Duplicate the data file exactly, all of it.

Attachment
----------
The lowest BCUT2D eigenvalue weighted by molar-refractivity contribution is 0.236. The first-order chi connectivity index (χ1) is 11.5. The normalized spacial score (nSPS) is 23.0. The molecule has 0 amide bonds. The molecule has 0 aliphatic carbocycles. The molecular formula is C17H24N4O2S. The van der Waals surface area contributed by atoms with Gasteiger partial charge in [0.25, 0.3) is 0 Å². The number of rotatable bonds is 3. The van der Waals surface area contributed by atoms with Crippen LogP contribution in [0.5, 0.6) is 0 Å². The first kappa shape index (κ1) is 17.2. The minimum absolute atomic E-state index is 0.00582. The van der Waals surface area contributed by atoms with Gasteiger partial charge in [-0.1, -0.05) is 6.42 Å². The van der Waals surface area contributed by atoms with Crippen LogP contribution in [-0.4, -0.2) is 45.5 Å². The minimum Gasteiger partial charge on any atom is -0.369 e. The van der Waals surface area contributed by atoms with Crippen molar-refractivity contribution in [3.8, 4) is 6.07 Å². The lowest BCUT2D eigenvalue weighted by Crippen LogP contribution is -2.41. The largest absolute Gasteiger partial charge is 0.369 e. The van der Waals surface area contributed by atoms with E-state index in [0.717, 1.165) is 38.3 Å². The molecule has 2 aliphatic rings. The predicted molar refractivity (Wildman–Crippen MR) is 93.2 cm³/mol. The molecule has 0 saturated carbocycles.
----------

The lowest BCUT2D eigenvalue weighted by molar-refractivity contribution is 0.236. The first-order chi connectivity index (χ1) is 11.5. The normalized spacial score (nSPS) is 23.0. The molecule has 0 amide bonds. The molecule has 0 aliphatic carbocycles. The molecular formula is C17H24N4O2S. The van der Waals surface area contributed by atoms with Gasteiger partial charge in [0.25, 0.3) is 0 Å². The number of rotatable bonds is 3. The van der Waals surface area contributed by atoms with Crippen LogP contribution in [0.5, 0.6) is 0 Å². The first kappa shape index (κ1) is 17.2. The minimum absolute atomic E-state index is 0.00582. The van der Waals surface area contributed by atoms with Gasteiger partial charge in [-0.1, -0.05) is 6.42 Å². The van der Waals surface area contributed by atoms with Crippen LogP contribution in [-0.4, -0.2) is 45.5 Å². The minimum Gasteiger partial charge on any atom is -0.369 e. The van der Waals surface area contributed by atoms with Crippen molar-refractivity contribution in [3.8, 4) is 6.07 Å². The lowest BCUT2D eigenvalue weighted by Crippen LogP contribution is -2.41. The largest absolute Gasteiger partial charge is 0.369 e. The van der Waals surface area contributed by atoms with E-state index in [0.717, 1.165) is 38.3 Å². The molecule has 2 aliphatic rings. The predicted molar refractivity (Wildman–Crippen MR) is 93.2 cm³/mol. The molecule has 0 saturated carbocycles.